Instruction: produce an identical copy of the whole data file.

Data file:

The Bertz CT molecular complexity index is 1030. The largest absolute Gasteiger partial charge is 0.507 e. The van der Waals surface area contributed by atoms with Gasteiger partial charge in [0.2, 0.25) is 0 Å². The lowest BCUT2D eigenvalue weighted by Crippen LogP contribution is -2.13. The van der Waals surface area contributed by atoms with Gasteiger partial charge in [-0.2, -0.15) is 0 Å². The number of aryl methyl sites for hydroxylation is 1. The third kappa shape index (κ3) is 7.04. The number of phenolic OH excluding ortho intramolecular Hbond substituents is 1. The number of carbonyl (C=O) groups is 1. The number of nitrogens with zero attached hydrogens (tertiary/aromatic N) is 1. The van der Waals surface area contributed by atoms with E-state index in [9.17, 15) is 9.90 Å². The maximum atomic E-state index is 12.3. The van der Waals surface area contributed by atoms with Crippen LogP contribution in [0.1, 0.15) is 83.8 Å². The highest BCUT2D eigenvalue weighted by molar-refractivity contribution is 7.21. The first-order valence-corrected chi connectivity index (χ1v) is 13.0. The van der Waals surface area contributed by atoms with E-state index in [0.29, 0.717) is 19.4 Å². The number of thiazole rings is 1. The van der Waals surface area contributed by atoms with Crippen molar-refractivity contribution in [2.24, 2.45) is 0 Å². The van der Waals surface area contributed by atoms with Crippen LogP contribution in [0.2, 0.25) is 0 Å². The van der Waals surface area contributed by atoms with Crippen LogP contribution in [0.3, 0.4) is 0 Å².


The Bertz CT molecular complexity index is 1030. The largest absolute Gasteiger partial charge is 0.507 e. The van der Waals surface area contributed by atoms with Gasteiger partial charge in [0.2, 0.25) is 0 Å². The lowest BCUT2D eigenvalue weighted by Crippen LogP contribution is -2.13. The van der Waals surface area contributed by atoms with Gasteiger partial charge in [-0.2, -0.15) is 0 Å². The number of aryl methyl sites for hydroxylation is 1. The third kappa shape index (κ3) is 7.04. The number of phenolic OH excluding ortho intramolecular Hbond substituents is 1. The number of carbonyl (C=O) groups is 1. The number of nitrogens with zero attached hydrogens (tertiary/aromatic N) is 1. The van der Waals surface area contributed by atoms with E-state index in [9.17, 15) is 9.90 Å². The maximum atomic E-state index is 12.3. The van der Waals surface area contributed by atoms with Crippen LogP contribution in [0.1, 0.15) is 83.8 Å². The highest BCUT2D eigenvalue weighted by molar-refractivity contribution is 7.21. The first-order valence-corrected chi connectivity index (χ1v) is 13.0. The van der Waals surface area contributed by atoms with E-state index in [0.29, 0.717) is 19.4 Å². The number of thiazole rings is 1. The van der Waals surface area contributed by atoms with Crippen molar-refractivity contribution in [2.24, 2.45) is 0 Å². The van der Waals surface area contributed by atoms with Crippen LogP contribution in [0.2, 0.25) is 0 Å². The van der Waals surface area contributed by atoms with Crippen LogP contribution in [0.3, 0.4) is 0 Å².